Crown Lifting: The Key to Being Queen Custodian to a Doug Fir in the City

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There is nothing like lifting the crown of a huge evergreen tree when you live in the city.
After.
Before.

There are two Doug firs on this property and admittedly, they’ve not been tended to until recently. (This is the post from last spring about the Medusa-headed specimen on the south side of the house.)

After.
Before.

Now that the light is flooding in, I can reexamine what to do with what’s underneath the tree. I had been planning on doing a big makeover anyway to really tidy up the design so wish me luck! There will be many more posts to come…

After.
Before.

The Willow Arbor in Winter

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A week or so ago my husband trimmed up our willow arbor in the back garden. It is a task that we neglected to do last year and we paid heavily for it this year. Much of the growth that could have been harnessed for the structure’s integrity was lost, but next year, this won’t be the case. The arbor has been streamlined.
I’ve ordered a super sized tarp to temporarily cover the arbor for a spell this winter. We have so little space indoors at times, and only a small front porch, so it seemed important to do so.
The tarp will be red. I love the color and it always looks nice with green. I just did not want a blue tarp.
Maybe if I pull out the fire pit I can sit beside it and warm up as I work on winter garden tasks. I’ve been so busy indoors that I am beginning to want to go back outside again.
Next year, my plan is to have a nice fence to block more of the apartment building from our view. I am not a big fan of having folks that close. My childhood, surrounded by woods and water, spoiled me.

I love out willow arbor, don’t you? It’s 10′ x 10′ and the heart of our garden. Maybe it was a bit ugly for a few years, but when it’s covered in Clematis blooms and the branches sway and block the bright sun, it’s simply heavenly.

The Many Headed Medusa Tree (How NOT to Prune a Doug Fir Tree)

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Before we left for Seattle, we hired a landscaper friend to trim the large Douglas fir (Pseudotsuga mensiesii) between our house and the neighbors’. Years ago it was headed improperly so it has far too many heads. As you can see in the image below, one of these many heads was bending and growing dangerously near our house’s roof. With wind storms being rather common in the NW, this branch has been causing me a great deal of grief.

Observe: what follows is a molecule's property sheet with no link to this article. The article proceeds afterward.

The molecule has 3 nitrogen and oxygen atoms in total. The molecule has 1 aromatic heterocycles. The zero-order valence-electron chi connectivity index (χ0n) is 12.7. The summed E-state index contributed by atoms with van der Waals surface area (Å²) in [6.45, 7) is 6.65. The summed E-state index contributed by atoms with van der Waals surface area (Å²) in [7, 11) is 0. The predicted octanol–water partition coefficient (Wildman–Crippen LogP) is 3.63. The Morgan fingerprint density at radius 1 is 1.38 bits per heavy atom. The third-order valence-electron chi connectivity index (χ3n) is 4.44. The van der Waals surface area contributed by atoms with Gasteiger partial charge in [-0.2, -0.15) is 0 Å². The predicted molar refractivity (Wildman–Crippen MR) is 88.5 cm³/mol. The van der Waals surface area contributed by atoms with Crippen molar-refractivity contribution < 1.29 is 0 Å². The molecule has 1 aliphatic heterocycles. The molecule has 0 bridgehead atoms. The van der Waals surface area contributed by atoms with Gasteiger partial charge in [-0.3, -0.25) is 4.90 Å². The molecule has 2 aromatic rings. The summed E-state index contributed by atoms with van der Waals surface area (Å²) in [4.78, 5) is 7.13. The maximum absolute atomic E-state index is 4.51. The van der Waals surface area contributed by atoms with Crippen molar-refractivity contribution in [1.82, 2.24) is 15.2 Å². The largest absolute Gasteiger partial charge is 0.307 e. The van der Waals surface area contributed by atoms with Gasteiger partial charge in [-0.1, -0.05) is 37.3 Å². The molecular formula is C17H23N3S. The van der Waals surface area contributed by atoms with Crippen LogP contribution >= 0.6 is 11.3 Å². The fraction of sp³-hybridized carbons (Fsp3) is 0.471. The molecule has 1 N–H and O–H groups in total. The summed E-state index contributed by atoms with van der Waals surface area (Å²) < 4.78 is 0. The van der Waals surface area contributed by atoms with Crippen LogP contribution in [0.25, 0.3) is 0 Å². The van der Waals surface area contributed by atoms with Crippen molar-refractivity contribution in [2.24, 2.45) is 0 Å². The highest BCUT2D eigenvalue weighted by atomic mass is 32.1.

In the image below, you can see that the south side of our home now has a lot more light and the tree looks much better. A few nights ago we had some strong wind gusts and for the first time in 6 years, I didn’t hear a peep from our tree dropping stuff on the roof.
We had the canopy lifted too and that is probably the greatest benefit. I cannot wait to watch things grow like crazy this season.
In this image from before the trim you can see how messy our multi-headed tree looked. The big thick branch/head on the far right is the one that was growing toward our house. It was really thick and growing so unnaturally. You can see why I was so stressed.
Afterwards, the tree clearly looked a lot better. I still hate its many heads, but for now, they are all healthy, so I will leave them alone.

Good Shrub Cut, Bad Shrub Cut

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Here are a few ideas for those of you out there who have the patience to train shrubs, and for those with a sense of humor, I’ve included the last example.

This is an amazing yew I found one day when I had to park and then walk to a nearby pharmacy for a special compounded medication for my swelling disease. To say the least, the charm of this bush dismissed my irksome mood concerning the steroids. It is simply an area most people would ignore, on the north side of an old auto dealership building, and this is what they’ve done with it. It still makes me smile.

This little archway has amazed me for years. I first noticed it when we moved to the neighborhood almost 6 years ago. Again, this is a yew, but this time the front of the building is facing west so it gets more sun than the dealership. I have yews in my garden, and it is likely that I will do this with my narrow yews someday, but it will have to be added to that long list of things to do. Lucky for me they are still large enough for me to move with ease, and I’m young-ish. Yews do grow slowly.
Lastly, there is this yard. It too is in the neighborhood and is down the block from the last one. Why would you do this, right!?! This has to be one of the lowest maintenance looks I have ever seen, except those trims probably take awhile. The shrubs are never allowed to grow together and are trimmed so that there is always space between the bushes. At least it’s drought tolerant.

Trimming the Living Willow Garden

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The other day I was finally trimming the living willow arbor out back and I noticed some funny things. First off, this tube in the photo now has tree growth growing around it. I could cut the tube out, but I think I’ll leave it there. (It could be worse. It could be a bicycle growing in a tree like on Vashon Island.) Anyway, there is a fear that I have. It could become diseased, but I think that I will just let it go. In addition, a few branches have already start to graft to one another with no human intervention. It is scary to think that the four trees will eventually become “one” with one another, but so it goes… If I lose one at that point, I guess I will lose them all. Anyone else out there have a living willow structure that they care about? Any advice?